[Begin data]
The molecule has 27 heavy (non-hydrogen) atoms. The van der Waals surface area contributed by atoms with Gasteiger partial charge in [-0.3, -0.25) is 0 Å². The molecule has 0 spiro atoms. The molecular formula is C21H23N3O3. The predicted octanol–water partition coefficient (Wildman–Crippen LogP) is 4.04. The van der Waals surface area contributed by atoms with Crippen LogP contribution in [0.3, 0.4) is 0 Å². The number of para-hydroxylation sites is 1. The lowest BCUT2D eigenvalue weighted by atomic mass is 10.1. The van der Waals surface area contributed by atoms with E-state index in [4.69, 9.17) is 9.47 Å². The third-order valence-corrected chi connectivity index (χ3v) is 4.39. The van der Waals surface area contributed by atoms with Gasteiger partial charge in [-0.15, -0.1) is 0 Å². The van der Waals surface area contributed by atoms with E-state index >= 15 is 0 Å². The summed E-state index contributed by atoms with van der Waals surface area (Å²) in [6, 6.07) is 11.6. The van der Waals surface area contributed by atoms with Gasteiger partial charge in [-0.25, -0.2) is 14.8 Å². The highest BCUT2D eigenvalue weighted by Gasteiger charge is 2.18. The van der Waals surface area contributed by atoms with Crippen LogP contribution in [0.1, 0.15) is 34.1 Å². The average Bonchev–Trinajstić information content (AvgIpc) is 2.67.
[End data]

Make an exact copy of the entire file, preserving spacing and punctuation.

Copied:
The molecule has 27 heavy (non-hydrogen) atoms. The van der Waals surface area contributed by atoms with Gasteiger partial charge in [-0.3, -0.25) is 0 Å². The molecule has 0 spiro atoms. The molecular formula is C21H23N3O3. The predicted octanol–water partition coefficient (Wildman–Crippen LogP) is 4.04. The van der Waals surface area contributed by atoms with Crippen LogP contribution in [0.3, 0.4) is 0 Å². The number of para-hydroxylation sites is 1. The lowest BCUT2D eigenvalue weighted by atomic mass is 10.1. The van der Waals surface area contributed by atoms with E-state index in [4.69, 9.17) is 9.47 Å². The third-order valence-corrected chi connectivity index (χ3v) is 4.39. The van der Waals surface area contributed by atoms with Gasteiger partial charge in [-0.15, -0.1) is 0 Å². The van der Waals surface area contributed by atoms with E-state index >= 15 is 0 Å². The summed E-state index contributed by atoms with van der Waals surface area (Å²) in [6, 6.07) is 11.6. The van der Waals surface area contributed by atoms with Gasteiger partial charge in [-0.25, -0.2) is 14.8 Å². The highest BCUT2D eigenvalue weighted by Gasteiger charge is 2.18. The van der Waals surface area contributed by atoms with Crippen LogP contribution in [0.1, 0.15) is 34.1 Å². The average Bonchev–Trinajstić information content (AvgIpc) is 2.67.